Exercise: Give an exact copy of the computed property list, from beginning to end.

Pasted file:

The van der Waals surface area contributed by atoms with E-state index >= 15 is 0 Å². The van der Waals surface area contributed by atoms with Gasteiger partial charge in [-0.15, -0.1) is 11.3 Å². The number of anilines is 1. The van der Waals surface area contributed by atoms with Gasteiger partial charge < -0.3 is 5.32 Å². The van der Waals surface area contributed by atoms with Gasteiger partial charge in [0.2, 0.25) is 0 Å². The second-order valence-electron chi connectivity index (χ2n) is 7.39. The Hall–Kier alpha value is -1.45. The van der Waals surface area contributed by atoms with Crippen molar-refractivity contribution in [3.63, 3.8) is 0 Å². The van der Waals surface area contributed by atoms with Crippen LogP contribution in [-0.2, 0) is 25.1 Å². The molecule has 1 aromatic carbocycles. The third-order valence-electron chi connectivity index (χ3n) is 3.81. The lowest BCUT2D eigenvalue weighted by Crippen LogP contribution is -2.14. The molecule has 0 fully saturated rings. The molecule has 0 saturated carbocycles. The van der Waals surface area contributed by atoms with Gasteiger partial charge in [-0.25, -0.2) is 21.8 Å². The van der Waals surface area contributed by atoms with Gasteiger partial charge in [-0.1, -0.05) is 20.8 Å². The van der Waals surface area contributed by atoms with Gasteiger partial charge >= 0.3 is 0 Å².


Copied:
The van der Waals surface area contributed by atoms with E-state index >= 15 is 0 Å². The van der Waals surface area contributed by atoms with Gasteiger partial charge in [-0.15, -0.1) is 11.3 Å². The number of anilines is 1. The van der Waals surface area contributed by atoms with Gasteiger partial charge < -0.3 is 5.32 Å². The van der Waals surface area contributed by atoms with Gasteiger partial charge in [0.2, 0.25) is 0 Å². The second-order valence-electron chi connectivity index (χ2n) is 7.39. The Hall–Kier alpha value is -1.45. The van der Waals surface area contributed by atoms with Crippen molar-refractivity contribution in [3.63, 3.8) is 0 Å². The van der Waals surface area contributed by atoms with Crippen LogP contribution in [-0.2, 0) is 25.1 Å². The molecule has 1 aromatic carbocycles. The third-order valence-electron chi connectivity index (χ3n) is 3.81. The lowest BCUT2D eigenvalue weighted by Crippen LogP contribution is -2.14. The molecule has 0 fully saturated rings. The molecule has 0 saturated carbocycles. The van der Waals surface area contributed by atoms with Gasteiger partial charge in [-0.25, -0.2) is 21.8 Å². The van der Waals surface area contributed by atoms with Gasteiger partial charge in [-0.1, -0.05) is 20.8 Å². The van der Waals surface area contributed by atoms with Gasteiger partial charge >= 0.3 is 0 Å².